The owner of a residential construction contracting firm based in Washington, D.C., was charged with allegedly submitting fraudulent documents to a bank in connection with applications seeking more than $400,000 in a forgivable Paycheck Protection Program (PPP) loans guaranteed by the Small Business Administration (SBA) under the Coronavirus Aid, Relief, and Economic Security (CARES) Act.
Acting Assistant Attorney General Brian C. Rabbitt of the Justice Department’s Criminal Division, Acting U.S. Attorney Michael R. Sherwin for the District of Columbia, Special Agent in Charge James A. Dawson of the FBI Washington Field Office’s Criminal Division, Inspector General Hannibal “Mike” Ware of the Small Business Administration’s Office of Inspector General (SBA OIG), and J. Russell George, the Treasury Inspector General for Tax Administration (TIGTA) made the announcement.
Oludamilare Olugbuyi, 40, of Washington, D.C., was charged in a federal criminal complaint filed in the District of Columbia with making false statements to a financial institution.
According to the complaint, Olugbuyi submitted several fake and fraudulent documents to a financial institution in support of two PPP loan applications seeking more than $400,000 in forgivable loans for a construction firm that he owned. Specifically, Olugbuyi submitted what purported to be several IRS Forms 1099-MISC reporting hundreds of thousands of dollars in disbursements made to independent contractors.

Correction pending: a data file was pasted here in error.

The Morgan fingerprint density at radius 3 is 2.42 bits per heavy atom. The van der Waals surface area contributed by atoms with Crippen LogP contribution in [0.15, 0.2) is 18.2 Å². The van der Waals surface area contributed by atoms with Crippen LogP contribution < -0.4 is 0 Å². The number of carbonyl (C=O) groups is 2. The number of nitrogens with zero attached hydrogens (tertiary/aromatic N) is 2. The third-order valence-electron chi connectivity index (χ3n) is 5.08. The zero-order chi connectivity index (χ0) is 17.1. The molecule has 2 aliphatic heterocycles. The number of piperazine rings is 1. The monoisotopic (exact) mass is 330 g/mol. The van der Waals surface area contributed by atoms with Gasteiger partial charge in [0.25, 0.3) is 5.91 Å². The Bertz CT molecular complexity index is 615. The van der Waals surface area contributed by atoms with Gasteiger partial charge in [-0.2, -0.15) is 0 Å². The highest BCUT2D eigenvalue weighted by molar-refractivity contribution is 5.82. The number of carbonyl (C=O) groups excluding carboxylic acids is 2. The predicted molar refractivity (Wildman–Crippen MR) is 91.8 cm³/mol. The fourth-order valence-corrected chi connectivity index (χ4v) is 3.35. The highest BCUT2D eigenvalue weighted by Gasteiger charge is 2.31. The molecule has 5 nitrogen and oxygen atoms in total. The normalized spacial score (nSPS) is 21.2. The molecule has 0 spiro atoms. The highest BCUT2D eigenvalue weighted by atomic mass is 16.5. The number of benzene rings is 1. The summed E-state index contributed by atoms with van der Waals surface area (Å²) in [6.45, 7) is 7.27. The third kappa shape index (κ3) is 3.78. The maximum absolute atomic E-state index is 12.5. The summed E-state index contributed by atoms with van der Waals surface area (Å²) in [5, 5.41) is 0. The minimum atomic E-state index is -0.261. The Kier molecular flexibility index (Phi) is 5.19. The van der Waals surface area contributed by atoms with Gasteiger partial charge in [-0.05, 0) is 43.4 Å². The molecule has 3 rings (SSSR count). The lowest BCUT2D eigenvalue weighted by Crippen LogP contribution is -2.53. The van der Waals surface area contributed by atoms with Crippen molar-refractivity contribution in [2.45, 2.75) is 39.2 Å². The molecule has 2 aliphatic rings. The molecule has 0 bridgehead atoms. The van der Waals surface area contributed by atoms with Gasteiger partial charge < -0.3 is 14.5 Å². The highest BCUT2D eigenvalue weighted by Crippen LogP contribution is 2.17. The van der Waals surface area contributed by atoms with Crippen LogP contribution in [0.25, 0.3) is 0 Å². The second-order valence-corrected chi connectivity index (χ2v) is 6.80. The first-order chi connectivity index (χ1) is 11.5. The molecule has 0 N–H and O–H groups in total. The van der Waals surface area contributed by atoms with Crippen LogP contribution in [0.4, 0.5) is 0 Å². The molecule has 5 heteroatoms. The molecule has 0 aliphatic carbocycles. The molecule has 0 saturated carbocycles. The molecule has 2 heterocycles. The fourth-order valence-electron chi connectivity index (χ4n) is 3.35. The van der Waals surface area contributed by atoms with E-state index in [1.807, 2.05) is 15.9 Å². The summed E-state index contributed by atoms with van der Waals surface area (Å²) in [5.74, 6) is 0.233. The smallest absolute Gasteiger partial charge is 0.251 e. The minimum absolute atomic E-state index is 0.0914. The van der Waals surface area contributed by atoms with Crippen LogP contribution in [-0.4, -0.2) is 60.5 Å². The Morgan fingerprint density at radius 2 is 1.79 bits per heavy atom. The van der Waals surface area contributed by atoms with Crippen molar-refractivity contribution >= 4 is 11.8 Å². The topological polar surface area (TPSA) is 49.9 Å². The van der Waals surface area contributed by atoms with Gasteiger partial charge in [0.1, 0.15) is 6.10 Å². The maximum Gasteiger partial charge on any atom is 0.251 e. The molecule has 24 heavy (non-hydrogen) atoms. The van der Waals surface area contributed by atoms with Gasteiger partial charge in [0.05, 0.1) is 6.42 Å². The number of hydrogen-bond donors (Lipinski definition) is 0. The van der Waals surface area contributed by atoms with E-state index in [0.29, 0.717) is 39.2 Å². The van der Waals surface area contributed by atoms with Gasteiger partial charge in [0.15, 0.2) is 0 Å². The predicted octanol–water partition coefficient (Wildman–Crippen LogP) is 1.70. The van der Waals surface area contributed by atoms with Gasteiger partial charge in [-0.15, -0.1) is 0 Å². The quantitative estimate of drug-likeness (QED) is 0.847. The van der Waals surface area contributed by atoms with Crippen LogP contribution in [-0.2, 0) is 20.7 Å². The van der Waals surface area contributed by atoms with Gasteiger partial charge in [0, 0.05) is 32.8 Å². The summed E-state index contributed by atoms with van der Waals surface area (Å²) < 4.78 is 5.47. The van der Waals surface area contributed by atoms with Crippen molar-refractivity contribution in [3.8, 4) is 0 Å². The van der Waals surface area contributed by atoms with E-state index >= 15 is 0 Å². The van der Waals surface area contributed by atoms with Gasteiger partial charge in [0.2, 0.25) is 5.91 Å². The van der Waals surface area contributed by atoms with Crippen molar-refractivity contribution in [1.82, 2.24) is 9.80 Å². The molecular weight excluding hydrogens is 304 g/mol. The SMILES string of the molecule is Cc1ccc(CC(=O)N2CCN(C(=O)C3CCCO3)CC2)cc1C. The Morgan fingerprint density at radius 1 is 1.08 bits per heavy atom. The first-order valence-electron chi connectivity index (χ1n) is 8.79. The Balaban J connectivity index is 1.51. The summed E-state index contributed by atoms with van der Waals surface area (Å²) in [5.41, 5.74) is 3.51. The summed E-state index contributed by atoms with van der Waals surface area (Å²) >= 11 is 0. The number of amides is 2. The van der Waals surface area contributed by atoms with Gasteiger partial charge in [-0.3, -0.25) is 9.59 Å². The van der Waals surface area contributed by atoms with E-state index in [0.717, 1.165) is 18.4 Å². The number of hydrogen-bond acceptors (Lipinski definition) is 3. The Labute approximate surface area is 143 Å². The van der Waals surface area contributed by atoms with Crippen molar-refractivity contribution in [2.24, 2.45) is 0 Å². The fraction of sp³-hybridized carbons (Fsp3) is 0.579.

The complaint alleges that the social security numbers reflected on the forms were either invalid or assigned to other people. In addition, Olugbuyi allegedly submitted to the financial institution what purported to be a tax return reporting $175,565 in adjusted gross income for tax year 2019.
According to IRS records, however, on April 14, 2020, Olugbuyi filed an IRS Form 1040 reporting $1 in total income for 2019. This document, known as a “non-filer return,” qualified Olugbuyi to receive a $1,200 Coronavirus Aid, Relief, and Economic Security Act (CARES) economic impact payment.
The CARES Act is a federal law enacted on March 29, 2020, designed to provide emergency financial assistance to the millions of Americans who are suffering the economic effects caused by the COVID-19 pandemic. One source of relief provided by the CARES Act was the authorization of up to $349 billion in forgivable loans to small businesses for job retention and certain other expenses, through the PPP. In April 2020, Congress authorized over $300 billion in additional PPP funding.
The PPP allows qualifying small businesses and other organizations to receive loans with a maturity of two years and an interest rate of 1 percent. PPP loan proceeds must be used by businesses on payroll costs, interest on mortgages, rent, and utilities. The PPP allows the interest and principal on the PPP loan to be entirely forgiven if the business spends the loan proceeds on these expense items within a designated period of time after receiving the proceeds and uses a certain amount of the PPP loan proceeds on payroll expenses.
A federal criminal complaint is merely an accusation. A defendant is presumed innocent until proven guilty beyond a reasonable doubt in a court of law.
Deputy Chief Brian R. Young of the Criminal Division’s Fraud Section and Assistant U.S. Attorney Christine Macey are prosecuting the case.